Abbess and Patroness of Ireland
Next to the glorious Saint Patrick, Saint Bridgid, whom we may regard as his spiritual daughter in Christ, has ever been held in singular veneration in Ireland. She was born about the year 453, at Fochard in Ulster. During her infancy, her pious father saw in a vision men clothed in white garments pouring a sacred unguent on her head, thus prefiguring her future sanctity. While still very young, Bridgid consecrated her life to God, bestowed everything at her disposal on the poor, and was the edification of all who knew her.
Saint Bridgid was very beautiful, and fearing that efforts might be made to induce her to break the vow by which she had bound herself to God, she prayed that she might become ugly and deformed. Her prayer was heard, for her eye became swollen, and her whole countenance so changed that she was allowed to follow her vocation in peace, and marriage with her was no more thought of. When about twenty years old, our Saint made known to the nephew and disciple of Saint Patrick, Saint Mel, her intention to live only for Jesus Christ, and he consented to receive her sacred vows. On the appointed day, the solemn ceremony of her profession was performed according to the manner introduced by Saint Patrick, the bishop offering up many prayers, and investing Bridgid with a snow-white habit, and a cloak of the same color. While she bowed her head on this occasion to receive the veil, a miracle of a singularly striking and impressive nature occurred: The section of the wooden platform adjoining the altar on which she knelt, recovered its original vitality and put on all its former verdure, retaining it for a long time afterwards. At the same moment Bridgid's eye was healed, and she became beautiful once again.
Encouraged by her example, several other young persons made vows, and in compliance with the wish of the parents of her new associates, the Saint agreed to found a religious residence for all of them in the vicinity. When a site was chosen by the bishop, a convent, the first in Ireland, was erected upon it; and in obedience to the prelate Bridgid assumed the superiority. Her reputation for sanctity became greater every day; and in proportion as it was diffused throughout the country, the candidates for admission into the new monastery increased in number. The bishops of Ireland, soon perceiving the important advantages which their own dioceses would derive from such foundations, persuaded the young and saintly abbess to visit different parts of the kingdom, and, when an opportunity was offered, they introduced branches of her institute everywhere.
While she was in the province of Connaught, a deputation arrived from Leinster to solicit the Saint to take up her residence in that territory; the prospect of the many spiritual advantages which would result induced her to accede to their wishes. Taking with her a number of her spiritual daughters, she journeyed to Leinster, where they were received with many demonstrations of respect and joy. At the site on which Kildare now stands, Saint Bridgid and her companions took up residence. Bridgid contrived out of their small means to relieve the poor of the vicinity very considerably; and when the wants of these indigent persons surpassed her slender finances, she did not hesitate to sacrifice for them the movables of the convent. On one occasion, imitating the burning charity of Saint Ambrose and other great servants of God, she sold some of the sacred vestments in order to procure the means of relieving their necessities. The renown of Bridgid's unbounded charity drew multitudes of the poor to Kildare; the fame of her piety attracted to the region many persons anxious to solicit her prayers or to profit by her holy example.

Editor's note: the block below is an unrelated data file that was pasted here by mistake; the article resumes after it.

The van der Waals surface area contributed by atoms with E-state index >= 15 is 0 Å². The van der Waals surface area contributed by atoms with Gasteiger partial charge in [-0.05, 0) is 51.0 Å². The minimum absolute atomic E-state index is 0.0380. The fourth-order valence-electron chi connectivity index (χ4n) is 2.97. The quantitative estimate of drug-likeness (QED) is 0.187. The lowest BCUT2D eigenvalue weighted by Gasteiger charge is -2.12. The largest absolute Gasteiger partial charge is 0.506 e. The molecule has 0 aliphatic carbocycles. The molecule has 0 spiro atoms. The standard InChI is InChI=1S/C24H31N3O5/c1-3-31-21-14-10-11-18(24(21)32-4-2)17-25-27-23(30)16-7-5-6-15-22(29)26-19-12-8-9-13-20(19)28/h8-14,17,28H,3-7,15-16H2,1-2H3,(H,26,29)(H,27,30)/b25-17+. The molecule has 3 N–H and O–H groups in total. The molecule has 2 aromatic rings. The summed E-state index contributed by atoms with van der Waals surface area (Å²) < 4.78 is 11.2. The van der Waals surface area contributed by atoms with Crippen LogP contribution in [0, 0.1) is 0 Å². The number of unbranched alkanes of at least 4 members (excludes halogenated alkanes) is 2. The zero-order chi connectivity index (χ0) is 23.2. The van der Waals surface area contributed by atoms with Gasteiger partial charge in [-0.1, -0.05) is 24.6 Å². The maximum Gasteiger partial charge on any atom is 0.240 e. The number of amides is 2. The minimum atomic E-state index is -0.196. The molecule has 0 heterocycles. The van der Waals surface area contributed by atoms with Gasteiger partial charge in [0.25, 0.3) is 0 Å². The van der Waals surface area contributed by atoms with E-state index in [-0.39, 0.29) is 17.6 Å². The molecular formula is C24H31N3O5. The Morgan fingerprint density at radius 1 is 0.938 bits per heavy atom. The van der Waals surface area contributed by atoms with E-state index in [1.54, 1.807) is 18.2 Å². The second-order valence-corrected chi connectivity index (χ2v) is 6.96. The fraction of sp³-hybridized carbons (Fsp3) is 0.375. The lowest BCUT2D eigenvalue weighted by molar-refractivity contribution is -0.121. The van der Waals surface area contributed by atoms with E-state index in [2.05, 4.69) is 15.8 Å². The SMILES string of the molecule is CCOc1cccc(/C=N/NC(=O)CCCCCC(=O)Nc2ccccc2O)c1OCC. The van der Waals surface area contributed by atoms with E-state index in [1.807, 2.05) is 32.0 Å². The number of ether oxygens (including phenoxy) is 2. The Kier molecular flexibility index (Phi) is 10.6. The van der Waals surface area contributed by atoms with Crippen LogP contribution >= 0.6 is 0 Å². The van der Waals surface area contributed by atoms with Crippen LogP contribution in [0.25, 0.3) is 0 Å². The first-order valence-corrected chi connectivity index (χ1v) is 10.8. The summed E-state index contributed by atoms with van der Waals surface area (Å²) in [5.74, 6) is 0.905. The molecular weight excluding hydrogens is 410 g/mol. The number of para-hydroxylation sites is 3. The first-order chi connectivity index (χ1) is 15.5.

In time the number of her followers and admirers increased so greatly that it became necessary to provide accommodation for them in the neighborhood of the new monastery, and thus were laid the foundations of the town of Kildare. There an episcopal see was erected, which eventually became the ecclesiastical metropolis of the province to which it belonged.
Saint Bridgid died after seventy years devoted to the practice of the most sublime virtues, during which her holy institute had become widely diffused throughout the Green Isle, and had greatly advanced the cause of religion in the various districts where it was established. Like a river of peace, its progress was steady and silent; it fertilized all the regions fortunate enough to receive its waters, and caused them to put forth spiritual flowers and fruits with all the sweet perfume of evangelical fragrance.
The day on which the holy nun was to terminate her course, February 1, 523, having arrived, she received from the hands of a saintly priest the blessed Body and Blood of her Lord in the divine Eucharist, and passed to the eternal vision of the God she had always adored. Her body was interred in the church adjoining her convent, but later was exhumed and deposited in a splendid shrine near the high altar, afterwards to be moved again and placed in the same grave with the relics of the glorious Saint Patrick. Their holy remains, together with those of Saint Columba, were translated afterwards to the cathedral church of Kildare.
Little Pictorial Lives of the Saints, a compilation based on Butler's Lives of the Saints and other sources by John Gilmary Shea (Benziger Brothers: New York, 1894).